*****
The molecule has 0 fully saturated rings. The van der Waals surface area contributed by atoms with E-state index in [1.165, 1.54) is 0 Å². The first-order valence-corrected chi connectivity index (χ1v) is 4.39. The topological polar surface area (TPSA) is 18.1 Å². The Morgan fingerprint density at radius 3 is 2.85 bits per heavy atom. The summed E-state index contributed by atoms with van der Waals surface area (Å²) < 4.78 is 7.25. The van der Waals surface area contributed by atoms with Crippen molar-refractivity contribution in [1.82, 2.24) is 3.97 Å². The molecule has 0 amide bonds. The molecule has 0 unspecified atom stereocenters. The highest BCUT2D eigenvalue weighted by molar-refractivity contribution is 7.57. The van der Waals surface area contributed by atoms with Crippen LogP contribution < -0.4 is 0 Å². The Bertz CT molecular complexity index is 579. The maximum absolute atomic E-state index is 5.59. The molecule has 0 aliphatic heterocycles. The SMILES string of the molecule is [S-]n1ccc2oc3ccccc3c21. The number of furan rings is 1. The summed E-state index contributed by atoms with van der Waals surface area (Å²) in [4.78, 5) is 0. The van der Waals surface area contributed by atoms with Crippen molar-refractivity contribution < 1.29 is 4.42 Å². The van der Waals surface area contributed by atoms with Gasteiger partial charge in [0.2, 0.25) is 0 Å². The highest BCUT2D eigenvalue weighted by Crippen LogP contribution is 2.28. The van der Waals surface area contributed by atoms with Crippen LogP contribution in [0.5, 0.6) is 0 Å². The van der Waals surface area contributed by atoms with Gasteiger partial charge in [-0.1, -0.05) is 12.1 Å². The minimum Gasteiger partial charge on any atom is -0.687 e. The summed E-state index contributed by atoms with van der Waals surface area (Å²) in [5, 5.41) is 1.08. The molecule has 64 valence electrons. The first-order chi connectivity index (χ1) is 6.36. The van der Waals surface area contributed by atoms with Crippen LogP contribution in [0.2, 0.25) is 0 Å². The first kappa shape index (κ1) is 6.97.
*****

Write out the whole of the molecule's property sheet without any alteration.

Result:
The molecule has 0 fully saturated rings. The van der Waals surface area contributed by atoms with E-state index in [1.165, 1.54) is 0 Å². The first-order valence-corrected chi connectivity index (χ1v) is 4.39. The topological polar surface area (TPSA) is 18.1 Å². The Morgan fingerprint density at radius 3 is 2.85 bits per heavy atom. The summed E-state index contributed by atoms with van der Waals surface area (Å²) < 4.78 is 7.25. The van der Waals surface area contributed by atoms with Crippen molar-refractivity contribution in [1.82, 2.24) is 3.97 Å². The molecule has 0 amide bonds. The molecule has 0 unspecified atom stereocenters. The highest BCUT2D eigenvalue weighted by molar-refractivity contribution is 7.57. The van der Waals surface area contributed by atoms with Crippen LogP contribution < -0.4 is 0 Å². The Bertz CT molecular complexity index is 579. The maximum absolute atomic E-state index is 5.59. The molecule has 0 aliphatic heterocycles. The SMILES string of the molecule is [S-]n1ccc2oc3ccccc3c21. The number of furan rings is 1. The summed E-state index contributed by atoms with van der Waals surface area (Å²) in [4.78, 5) is 0. The van der Waals surface area contributed by atoms with Crippen molar-refractivity contribution < 1.29 is 4.42 Å². The van der Waals surface area contributed by atoms with Gasteiger partial charge in [0.2, 0.25) is 0 Å². The highest BCUT2D eigenvalue weighted by Crippen LogP contribution is 2.28. The van der Waals surface area contributed by atoms with Crippen LogP contribution in [0.5, 0.6) is 0 Å². The van der Waals surface area contributed by atoms with Gasteiger partial charge in [-0.1, -0.05) is 12.1 Å². The minimum Gasteiger partial charge on any atom is -0.687 e. The summed E-state index contributed by atoms with van der Waals surface area (Å²) in [5, 5.41) is 1.08. The molecule has 64 valence electrons. The first-order chi connectivity index (χ1) is 6.36. The van der Waals surface area contributed by atoms with Crippen LogP contribution in [0.2, 0.25) is 0 Å². The first kappa shape index (κ1) is 6.97.